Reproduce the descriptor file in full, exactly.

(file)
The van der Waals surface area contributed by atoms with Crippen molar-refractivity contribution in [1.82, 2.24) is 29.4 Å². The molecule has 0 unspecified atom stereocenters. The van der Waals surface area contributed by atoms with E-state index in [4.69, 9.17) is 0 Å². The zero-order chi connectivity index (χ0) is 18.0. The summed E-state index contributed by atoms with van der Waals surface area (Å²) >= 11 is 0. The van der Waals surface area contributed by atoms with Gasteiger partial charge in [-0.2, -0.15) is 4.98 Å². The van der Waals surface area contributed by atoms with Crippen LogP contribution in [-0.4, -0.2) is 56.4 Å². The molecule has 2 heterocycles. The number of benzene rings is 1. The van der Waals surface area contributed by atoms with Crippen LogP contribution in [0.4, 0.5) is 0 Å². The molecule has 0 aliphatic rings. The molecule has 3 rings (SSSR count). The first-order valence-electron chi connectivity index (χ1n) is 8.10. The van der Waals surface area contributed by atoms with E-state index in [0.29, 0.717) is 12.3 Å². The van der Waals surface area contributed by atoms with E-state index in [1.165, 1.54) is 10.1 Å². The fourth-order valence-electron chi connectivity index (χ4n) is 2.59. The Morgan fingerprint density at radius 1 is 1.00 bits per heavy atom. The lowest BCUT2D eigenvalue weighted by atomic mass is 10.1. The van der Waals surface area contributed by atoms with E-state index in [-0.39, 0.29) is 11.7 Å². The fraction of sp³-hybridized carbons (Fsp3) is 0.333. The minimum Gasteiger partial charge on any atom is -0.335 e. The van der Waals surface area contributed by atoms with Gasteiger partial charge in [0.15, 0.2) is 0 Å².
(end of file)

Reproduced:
The van der Waals surface area contributed by atoms with Crippen molar-refractivity contribution in [1.82, 2.24) is 29.4 Å². The molecule has 0 unspecified atom stereocenters. The van der Waals surface area contributed by atoms with E-state index in [4.69, 9.17) is 0 Å². The zero-order chi connectivity index (χ0) is 18.0. The summed E-state index contributed by atoms with van der Waals surface area (Å²) >= 11 is 0. The van der Waals surface area contributed by atoms with Gasteiger partial charge in [-0.2, -0.15) is 4.98 Å². The van der Waals surface area contributed by atoms with Crippen LogP contribution in [-0.4, -0.2) is 56.4 Å². The molecule has 2 heterocycles. The number of benzene rings is 1. The van der Waals surface area contributed by atoms with Crippen LogP contribution in [0.4, 0.5) is 0 Å². The molecule has 0 aliphatic rings. The molecule has 3 rings (SSSR count). The first-order valence-electron chi connectivity index (χ1n) is 8.10. The van der Waals surface area contributed by atoms with E-state index in [0.29, 0.717) is 12.3 Å². The van der Waals surface area contributed by atoms with E-state index in [1.165, 1.54) is 10.1 Å². The fourth-order valence-electron chi connectivity index (χ4n) is 2.59. The Morgan fingerprint density at radius 1 is 1.00 bits per heavy atom. The lowest BCUT2D eigenvalue weighted by atomic mass is 10.1. The van der Waals surface area contributed by atoms with E-state index in [-0.39, 0.29) is 11.7 Å². The fraction of sp³-hybridized carbons (Fsp3) is 0.333. The minimum Gasteiger partial charge on any atom is -0.335 e. The van der Waals surface area contributed by atoms with Gasteiger partial charge in [0.15, 0.2) is 0 Å².